More on hot flushes/ night sweats
Hot flushes can be the cause of chronic sleep disruption and can perpetuate insomnia, keeping women awake by feeling like they are losing control over their sleep and worrying about the impact of hot flushes on their sleep quality and, consequently, how well they will function the next day.
Hot flushes can persist for several years past menopause and are therefore a potential long-term source of sleep disruption, which, in turn, affects quality of life, including mental and physical health.
1. Chill in bed.
Chillow is a pillow with a cooling water insert that lowers your body temperature. It won’t stop hot flushes, but it can reduce their intensity and their ability to disrupt your sleep.
2. Drop your temp.
Lower the temperature of your bedroom before you climb into bed. Lower temperatures signal your body that it’s time to sleep, and they make hot flushes less disruptive. If your bed partner objects, just tell him or her to bundle up and there is nothing wrong with sleeping alone if you get a better night’s sleep (and so do they).
3. A hot bath also helps you lower your body’s temperature. Yes, your temperature goes up while you’re in the bath, but your body’s response to the heat will be to drop your temperature.
4. As long as perimenopausal dryness hasn’t resulted in painful intercourse, enjoy a quickie, Some 44 percent of perimenopausal women say they don’t have time for sex. But the Big O is still one of the most sleep-inducing agents around. And you don’t need a partner!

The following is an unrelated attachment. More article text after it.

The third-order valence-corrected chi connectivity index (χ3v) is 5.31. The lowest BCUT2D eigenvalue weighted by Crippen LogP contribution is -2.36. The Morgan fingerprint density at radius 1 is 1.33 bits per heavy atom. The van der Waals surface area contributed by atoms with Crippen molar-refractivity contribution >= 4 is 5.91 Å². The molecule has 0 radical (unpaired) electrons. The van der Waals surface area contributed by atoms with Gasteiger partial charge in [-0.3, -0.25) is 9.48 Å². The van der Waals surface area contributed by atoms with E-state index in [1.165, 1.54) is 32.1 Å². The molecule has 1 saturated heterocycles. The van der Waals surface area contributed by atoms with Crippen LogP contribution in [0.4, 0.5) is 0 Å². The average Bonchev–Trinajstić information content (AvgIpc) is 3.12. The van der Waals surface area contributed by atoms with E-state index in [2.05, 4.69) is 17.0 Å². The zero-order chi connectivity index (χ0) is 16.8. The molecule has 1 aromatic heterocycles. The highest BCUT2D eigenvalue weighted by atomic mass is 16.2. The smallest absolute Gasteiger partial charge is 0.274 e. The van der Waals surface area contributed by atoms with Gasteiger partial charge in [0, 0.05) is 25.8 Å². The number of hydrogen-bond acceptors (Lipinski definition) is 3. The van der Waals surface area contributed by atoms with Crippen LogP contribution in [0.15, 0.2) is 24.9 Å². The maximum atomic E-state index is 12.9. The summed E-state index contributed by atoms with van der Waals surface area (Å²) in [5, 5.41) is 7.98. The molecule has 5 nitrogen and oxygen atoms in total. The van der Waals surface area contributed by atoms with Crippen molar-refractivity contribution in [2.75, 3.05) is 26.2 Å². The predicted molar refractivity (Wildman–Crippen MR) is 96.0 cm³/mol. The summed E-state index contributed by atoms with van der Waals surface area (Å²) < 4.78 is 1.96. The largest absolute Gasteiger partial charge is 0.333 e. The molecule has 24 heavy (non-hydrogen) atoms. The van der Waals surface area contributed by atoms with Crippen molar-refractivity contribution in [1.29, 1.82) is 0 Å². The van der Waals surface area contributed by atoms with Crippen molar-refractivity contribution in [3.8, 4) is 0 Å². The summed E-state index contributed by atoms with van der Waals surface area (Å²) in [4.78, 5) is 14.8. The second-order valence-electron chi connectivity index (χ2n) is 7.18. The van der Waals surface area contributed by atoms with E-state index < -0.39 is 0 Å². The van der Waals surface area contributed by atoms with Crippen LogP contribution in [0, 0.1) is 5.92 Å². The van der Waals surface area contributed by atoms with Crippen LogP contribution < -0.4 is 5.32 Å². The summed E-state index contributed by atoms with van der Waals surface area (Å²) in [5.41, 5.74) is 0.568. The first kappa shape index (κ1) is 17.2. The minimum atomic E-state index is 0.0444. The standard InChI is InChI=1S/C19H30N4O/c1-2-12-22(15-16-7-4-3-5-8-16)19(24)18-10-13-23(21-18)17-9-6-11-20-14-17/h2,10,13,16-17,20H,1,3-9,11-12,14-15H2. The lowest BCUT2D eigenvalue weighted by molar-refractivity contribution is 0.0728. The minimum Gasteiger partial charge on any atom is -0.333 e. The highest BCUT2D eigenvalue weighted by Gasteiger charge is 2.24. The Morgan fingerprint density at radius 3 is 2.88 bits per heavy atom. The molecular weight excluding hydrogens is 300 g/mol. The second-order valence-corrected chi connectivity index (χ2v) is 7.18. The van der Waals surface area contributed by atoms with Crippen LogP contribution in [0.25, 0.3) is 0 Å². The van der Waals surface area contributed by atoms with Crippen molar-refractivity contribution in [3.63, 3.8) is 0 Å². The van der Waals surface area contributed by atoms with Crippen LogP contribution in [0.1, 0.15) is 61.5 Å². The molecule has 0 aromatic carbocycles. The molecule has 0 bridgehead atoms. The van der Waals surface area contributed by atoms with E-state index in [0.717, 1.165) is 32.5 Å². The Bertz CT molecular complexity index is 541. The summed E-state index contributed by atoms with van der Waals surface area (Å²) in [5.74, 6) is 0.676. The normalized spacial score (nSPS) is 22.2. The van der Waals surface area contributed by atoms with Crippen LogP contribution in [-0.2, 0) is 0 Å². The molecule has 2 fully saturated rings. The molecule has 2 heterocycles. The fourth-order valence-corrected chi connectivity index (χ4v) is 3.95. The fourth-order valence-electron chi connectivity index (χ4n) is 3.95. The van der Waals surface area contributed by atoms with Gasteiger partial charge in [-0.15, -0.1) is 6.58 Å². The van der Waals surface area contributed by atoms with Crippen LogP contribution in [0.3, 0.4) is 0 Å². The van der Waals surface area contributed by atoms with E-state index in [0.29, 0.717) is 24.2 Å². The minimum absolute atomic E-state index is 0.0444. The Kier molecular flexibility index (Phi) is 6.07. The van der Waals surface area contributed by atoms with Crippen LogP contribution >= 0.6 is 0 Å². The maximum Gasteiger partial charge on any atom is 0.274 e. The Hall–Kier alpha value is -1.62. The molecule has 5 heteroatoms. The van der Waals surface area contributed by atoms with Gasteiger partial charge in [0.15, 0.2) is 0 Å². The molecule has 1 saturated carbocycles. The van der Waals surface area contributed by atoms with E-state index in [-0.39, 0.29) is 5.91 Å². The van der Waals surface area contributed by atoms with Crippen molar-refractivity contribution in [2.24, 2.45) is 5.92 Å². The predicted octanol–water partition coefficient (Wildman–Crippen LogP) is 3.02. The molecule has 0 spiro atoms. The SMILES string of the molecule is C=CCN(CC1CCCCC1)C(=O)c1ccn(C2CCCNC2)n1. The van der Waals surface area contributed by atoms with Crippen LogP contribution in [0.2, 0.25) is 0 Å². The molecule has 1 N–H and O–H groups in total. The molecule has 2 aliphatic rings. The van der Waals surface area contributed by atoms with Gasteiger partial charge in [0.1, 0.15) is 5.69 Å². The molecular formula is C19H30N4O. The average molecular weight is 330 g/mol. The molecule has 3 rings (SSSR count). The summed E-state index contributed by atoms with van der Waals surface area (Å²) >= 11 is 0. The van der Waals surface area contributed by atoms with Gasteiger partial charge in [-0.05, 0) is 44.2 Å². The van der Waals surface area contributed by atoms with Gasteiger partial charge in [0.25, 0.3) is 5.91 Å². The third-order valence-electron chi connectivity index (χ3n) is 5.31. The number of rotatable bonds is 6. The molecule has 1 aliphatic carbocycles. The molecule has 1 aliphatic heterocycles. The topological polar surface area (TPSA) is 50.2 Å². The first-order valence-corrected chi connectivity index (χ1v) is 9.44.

5. Tone it down.
Toning down a jumpy sympathetic nervous system** will encourage a balanced sleep/wake cycle in perimenopausal women. Think about tai chi, meditation, prayer, biofeedback, yoga’ or any activity that allows you to cultivate a peaceful centre and a sense of balance.
The Hot Flush Freedom Challenge by Julie Dennis recommends trying controlled breathing. Breath deeply in through your nose and out through your mouth 4 to 6 times to calm anxiety.
Do it more (10-20 breathes) and concentrate on the counting to calm the mind and body.
**The sympathetic nervous system normally functions to produce localized adjustments (such as sweating as a response to an increase in temperature) and reflex adjustments of the cardiovascular system. Under conditions of stress, however, the entire sympathetic nervous system is activated,The sympathetic nervous system activates what is often termed the fight or flight response.
Foods that help you sleep: Choose protein foods that are rich in an amino acid called tryptophan. This helps boost the sleep-inducing hormone melatonin. Chicken and turkey, milk and dairy, nuts and seeds (any high in magnesium) are all good choices. Combine these with rice, pasta or potatoes to help the body get the most benefits from tryptophan. Wholegrains such as Quinoa, barley, bulgur wheat, whole oats, and brown rice are also rich iin magnesium
Tart Cherry Juice – Boasts high melatonin content. In a pilot study published in the Journal of Medicinal Food, researchers found significant reductions in severity of insomnia when participants were drinking the cherry juice.
Tips from our support group
1. Try singing in bed to distract the chattering brain or have the radio on low, or read a book. No electronics!
2. Try a Himalayian salt lamp in the bedroom. Acts as a soothing night light and air purifier Once turned on, the salt crystal gives off negative ions which can purify air and fight against electromagnetic radiation, fatigue and sluggishness When lit, it emits a warm peaceful glow, creates a calming ambiance that helps reduce stress and increases energy
And then hopefully……..